The target sample consisted of 142 adolescents (aged between 13 and 18) who had been diagnosed with ADHD in childhood at some point between the ages of 5 and 12 years.

All the target sample,  and controls, were subject to a structured interview by which to assess adjustment in a number of domains.  Parents were also interviewed.

Additionally, the presence of anxiety or depressive states was assessed via the NIMH Diagnostic Interview Schedule; and the Child Behaviour Checklist was used with parents and teachers to assess for internalising and externalising problems.


The outcomes suggested that, as a whole group, children diagnosed with ADHD are not at significantly higher risk for anxiety and depression than non-ADHD counterparts.

However, there was evidence that the ADHD children who had more externalising behaviours or social problems were likely to have anxiety or depressive disorders in adolescence … ie  a subgroup of children diagnosed with ADHD are at risk for subsequent specific disorders.


Differences between these current results and the Biederman findings were attributed to differences in the populations served in the two centres involved.


It was acknowledged that the current results may underestimate the longer term risk for these additional problems given that entry into the adult world, with associated problems about gaining and maintaining employment and about (financial) self sufficiency, might be associated with more significant emotional consequences than what is already observable during mid-adolescence.

Further research is needed to learn if the rates of anxiety and depression in the adolescents with ADHD will rise substantially compared to the control group.


The current findings do, in any event, support existing evidence that a combination of ADHD and externalising problems, such as oppositional defiance and conduct disorder, is associated with a much greater probability of later anxiety and/or depression.  

Boys with ADHD who are also aggressive are found to be subject most commonly to peer rejection, and this combination is linked to an increasing trajectory of increasing internalising problems as adolescence proceeds.


One implication for mental health professionals would be the potential usefulness of observing peer problems experienced by children with ADHD as a marker for later anxiety.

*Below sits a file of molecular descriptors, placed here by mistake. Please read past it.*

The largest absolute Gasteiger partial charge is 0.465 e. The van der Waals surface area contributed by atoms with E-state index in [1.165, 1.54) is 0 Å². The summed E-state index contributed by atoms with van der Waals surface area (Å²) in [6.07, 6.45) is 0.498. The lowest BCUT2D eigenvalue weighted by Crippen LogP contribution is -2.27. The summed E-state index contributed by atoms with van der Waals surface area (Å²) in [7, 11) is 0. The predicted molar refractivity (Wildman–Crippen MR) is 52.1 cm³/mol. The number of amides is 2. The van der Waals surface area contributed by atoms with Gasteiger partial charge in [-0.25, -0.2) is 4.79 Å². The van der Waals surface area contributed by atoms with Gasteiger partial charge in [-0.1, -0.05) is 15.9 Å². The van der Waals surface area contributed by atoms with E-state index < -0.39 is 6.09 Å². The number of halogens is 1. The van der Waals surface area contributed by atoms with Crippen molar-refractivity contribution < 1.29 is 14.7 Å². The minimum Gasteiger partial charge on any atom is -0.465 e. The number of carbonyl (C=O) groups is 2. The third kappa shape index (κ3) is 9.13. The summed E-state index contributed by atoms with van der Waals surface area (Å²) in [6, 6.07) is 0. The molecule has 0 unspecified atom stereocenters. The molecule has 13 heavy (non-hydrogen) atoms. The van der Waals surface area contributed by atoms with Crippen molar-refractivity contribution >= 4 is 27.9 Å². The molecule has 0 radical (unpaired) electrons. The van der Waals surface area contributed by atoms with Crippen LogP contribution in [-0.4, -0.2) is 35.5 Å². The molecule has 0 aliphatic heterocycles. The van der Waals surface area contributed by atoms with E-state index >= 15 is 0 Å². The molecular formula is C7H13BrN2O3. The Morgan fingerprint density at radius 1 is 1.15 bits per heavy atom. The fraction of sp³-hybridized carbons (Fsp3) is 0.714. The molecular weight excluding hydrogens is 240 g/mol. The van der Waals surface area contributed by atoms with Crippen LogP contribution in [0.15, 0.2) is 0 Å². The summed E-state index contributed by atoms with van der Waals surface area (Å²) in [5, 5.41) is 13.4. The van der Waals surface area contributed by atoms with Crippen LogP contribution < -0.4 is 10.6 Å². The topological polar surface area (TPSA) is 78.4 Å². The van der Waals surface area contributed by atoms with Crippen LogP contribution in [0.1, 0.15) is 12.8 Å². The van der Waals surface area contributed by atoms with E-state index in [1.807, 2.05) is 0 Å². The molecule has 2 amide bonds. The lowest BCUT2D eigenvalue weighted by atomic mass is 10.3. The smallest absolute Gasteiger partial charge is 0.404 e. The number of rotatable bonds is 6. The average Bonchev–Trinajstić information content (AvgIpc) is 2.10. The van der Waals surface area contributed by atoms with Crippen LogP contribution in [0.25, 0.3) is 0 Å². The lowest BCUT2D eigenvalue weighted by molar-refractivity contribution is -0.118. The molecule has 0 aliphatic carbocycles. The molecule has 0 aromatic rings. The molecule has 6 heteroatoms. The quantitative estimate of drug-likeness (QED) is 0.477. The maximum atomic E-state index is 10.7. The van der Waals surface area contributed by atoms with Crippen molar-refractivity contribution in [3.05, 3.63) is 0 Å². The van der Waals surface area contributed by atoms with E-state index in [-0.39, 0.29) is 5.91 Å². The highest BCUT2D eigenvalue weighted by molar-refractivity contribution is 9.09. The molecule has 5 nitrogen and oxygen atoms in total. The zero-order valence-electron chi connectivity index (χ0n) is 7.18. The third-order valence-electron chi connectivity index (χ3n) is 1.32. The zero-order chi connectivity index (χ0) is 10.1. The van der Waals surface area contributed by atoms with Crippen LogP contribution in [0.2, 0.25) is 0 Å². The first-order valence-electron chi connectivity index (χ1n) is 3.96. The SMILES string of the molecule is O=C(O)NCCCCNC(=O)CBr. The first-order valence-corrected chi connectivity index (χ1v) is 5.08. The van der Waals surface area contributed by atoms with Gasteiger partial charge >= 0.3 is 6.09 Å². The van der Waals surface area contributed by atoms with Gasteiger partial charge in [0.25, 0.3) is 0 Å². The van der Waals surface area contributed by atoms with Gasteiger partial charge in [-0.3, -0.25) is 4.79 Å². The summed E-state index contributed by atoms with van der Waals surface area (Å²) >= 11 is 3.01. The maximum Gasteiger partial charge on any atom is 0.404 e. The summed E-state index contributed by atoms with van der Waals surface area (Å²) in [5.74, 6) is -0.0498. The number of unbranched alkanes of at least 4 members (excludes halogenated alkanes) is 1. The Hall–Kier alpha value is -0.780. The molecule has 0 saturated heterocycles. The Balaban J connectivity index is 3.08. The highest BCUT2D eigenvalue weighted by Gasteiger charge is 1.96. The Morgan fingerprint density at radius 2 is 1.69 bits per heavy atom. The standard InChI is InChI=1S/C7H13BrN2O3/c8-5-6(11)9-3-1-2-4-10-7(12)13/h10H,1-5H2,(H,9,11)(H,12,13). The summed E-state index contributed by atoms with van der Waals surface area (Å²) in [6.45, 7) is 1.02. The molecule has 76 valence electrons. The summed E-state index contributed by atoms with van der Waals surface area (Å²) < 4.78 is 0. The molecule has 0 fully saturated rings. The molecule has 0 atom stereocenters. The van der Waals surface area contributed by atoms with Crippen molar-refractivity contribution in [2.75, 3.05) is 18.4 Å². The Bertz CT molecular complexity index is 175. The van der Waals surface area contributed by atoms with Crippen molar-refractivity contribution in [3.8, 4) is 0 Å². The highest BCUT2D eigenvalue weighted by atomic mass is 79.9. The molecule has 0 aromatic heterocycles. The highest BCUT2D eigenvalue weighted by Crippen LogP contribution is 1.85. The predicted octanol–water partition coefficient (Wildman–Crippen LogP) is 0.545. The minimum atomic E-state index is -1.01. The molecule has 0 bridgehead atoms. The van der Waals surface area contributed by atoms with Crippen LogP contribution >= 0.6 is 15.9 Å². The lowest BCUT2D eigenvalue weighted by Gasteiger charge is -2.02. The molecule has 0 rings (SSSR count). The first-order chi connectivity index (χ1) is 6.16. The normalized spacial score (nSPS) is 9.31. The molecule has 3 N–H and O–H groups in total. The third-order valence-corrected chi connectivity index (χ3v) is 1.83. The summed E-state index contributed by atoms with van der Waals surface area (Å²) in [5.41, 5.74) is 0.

The authors acknowledge some weaknesses in their study, such as a reliance upon categorical information about anxiety or mood disorder rather than an awareness of the nature or degree of such difficulties.  For example, some of the ADHD sample may have been experiencing certain anxiety or mood symptoms below the diagnostic threshold but still enough to impact upon day to day functioning.


There is also reference to some question over the generalisability of the findings which were based upon clinic-referred individuals, with the possibility that this sample have a higher rate of existing comorbidities than non-referred individuals.

Few girls were included, raising the question whether there may prove to be a gender effect when it comes to ADHD linked with other disorders.


However, the authors were able to emphasize in their conclusion the importance of assessing for externalising symptoms and difficulties with peer relationships when determining the level of need among individuals referred because of (suspected) ADHD given that these two issues have a clear association with later internalising symptoms such as stress or anxiety or depression.

A further practical implication is for the inclusion of social skills work within an intervention package for those individuals who are already experiencing, or who seem likely to experience, peer interaction difficulties or actual rejection, thus to avert a source of further psychological stress.


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M.J.Connor                                                                                          November 2006







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This article is reproduced by kind permission of the author.

© Mike Connor 2006.